Use this URL to cite or link to this record in EThOS: https://ethos.bl.uk/OrderDetails.do?uin=uk.bl.ethos.280030
Title: Studies of mouse actin genomic clones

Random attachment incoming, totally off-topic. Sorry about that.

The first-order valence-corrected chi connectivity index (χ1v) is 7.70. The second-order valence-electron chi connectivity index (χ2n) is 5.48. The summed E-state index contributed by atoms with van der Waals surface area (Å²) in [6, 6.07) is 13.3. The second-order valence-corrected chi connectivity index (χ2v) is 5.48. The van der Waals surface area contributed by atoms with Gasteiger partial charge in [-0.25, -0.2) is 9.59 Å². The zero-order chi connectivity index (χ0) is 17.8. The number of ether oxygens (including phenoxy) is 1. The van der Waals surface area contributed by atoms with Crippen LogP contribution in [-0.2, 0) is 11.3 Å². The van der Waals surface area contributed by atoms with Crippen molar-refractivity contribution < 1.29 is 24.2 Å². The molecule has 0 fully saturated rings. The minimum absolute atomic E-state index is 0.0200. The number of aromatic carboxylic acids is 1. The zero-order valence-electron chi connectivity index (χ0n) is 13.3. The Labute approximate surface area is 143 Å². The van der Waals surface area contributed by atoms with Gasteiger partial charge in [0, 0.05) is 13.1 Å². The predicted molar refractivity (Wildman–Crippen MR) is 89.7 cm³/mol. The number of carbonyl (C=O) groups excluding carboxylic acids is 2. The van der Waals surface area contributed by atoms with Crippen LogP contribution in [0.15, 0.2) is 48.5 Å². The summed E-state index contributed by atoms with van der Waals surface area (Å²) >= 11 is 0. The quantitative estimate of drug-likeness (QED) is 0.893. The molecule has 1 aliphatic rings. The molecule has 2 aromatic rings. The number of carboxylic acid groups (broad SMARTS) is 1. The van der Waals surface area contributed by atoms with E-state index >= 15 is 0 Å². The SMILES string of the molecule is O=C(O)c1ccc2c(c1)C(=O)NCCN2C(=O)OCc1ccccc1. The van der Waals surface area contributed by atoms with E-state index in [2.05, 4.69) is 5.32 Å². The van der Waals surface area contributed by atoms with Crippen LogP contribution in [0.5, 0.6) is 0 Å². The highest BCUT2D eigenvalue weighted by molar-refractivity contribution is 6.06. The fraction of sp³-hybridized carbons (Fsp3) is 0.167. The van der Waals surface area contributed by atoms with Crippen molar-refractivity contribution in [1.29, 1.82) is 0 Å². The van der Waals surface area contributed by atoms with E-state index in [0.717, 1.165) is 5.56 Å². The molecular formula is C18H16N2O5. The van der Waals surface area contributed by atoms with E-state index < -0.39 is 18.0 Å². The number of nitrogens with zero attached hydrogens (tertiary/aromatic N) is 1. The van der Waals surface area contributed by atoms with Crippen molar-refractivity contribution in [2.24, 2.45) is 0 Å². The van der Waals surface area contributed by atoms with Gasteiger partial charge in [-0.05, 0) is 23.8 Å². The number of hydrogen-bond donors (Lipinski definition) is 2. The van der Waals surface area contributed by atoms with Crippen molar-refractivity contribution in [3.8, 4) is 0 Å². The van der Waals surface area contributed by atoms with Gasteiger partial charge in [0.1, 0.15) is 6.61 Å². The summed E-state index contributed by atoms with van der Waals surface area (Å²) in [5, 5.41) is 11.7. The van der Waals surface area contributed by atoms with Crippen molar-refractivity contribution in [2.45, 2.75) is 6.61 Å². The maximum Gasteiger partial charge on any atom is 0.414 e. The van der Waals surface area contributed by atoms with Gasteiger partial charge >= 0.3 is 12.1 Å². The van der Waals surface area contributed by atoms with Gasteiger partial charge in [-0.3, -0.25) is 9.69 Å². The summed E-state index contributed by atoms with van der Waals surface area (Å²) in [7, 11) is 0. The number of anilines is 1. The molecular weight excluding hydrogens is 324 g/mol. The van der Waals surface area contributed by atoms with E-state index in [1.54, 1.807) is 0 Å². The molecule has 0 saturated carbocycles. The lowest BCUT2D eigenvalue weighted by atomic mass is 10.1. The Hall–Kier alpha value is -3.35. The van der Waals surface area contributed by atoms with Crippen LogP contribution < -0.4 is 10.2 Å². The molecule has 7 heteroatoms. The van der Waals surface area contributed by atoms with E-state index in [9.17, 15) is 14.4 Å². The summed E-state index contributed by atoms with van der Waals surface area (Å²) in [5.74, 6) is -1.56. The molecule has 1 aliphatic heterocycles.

Author: Begg, Carolyn E.
ISNI:       0000 0001 3453 8800
Awarding Body: University of Glasgow
Current Institution: University of Glasgow
Date of Award: 1987
Availability of Full Text:
Access from EThOS:
Access from Institution:
Abstract: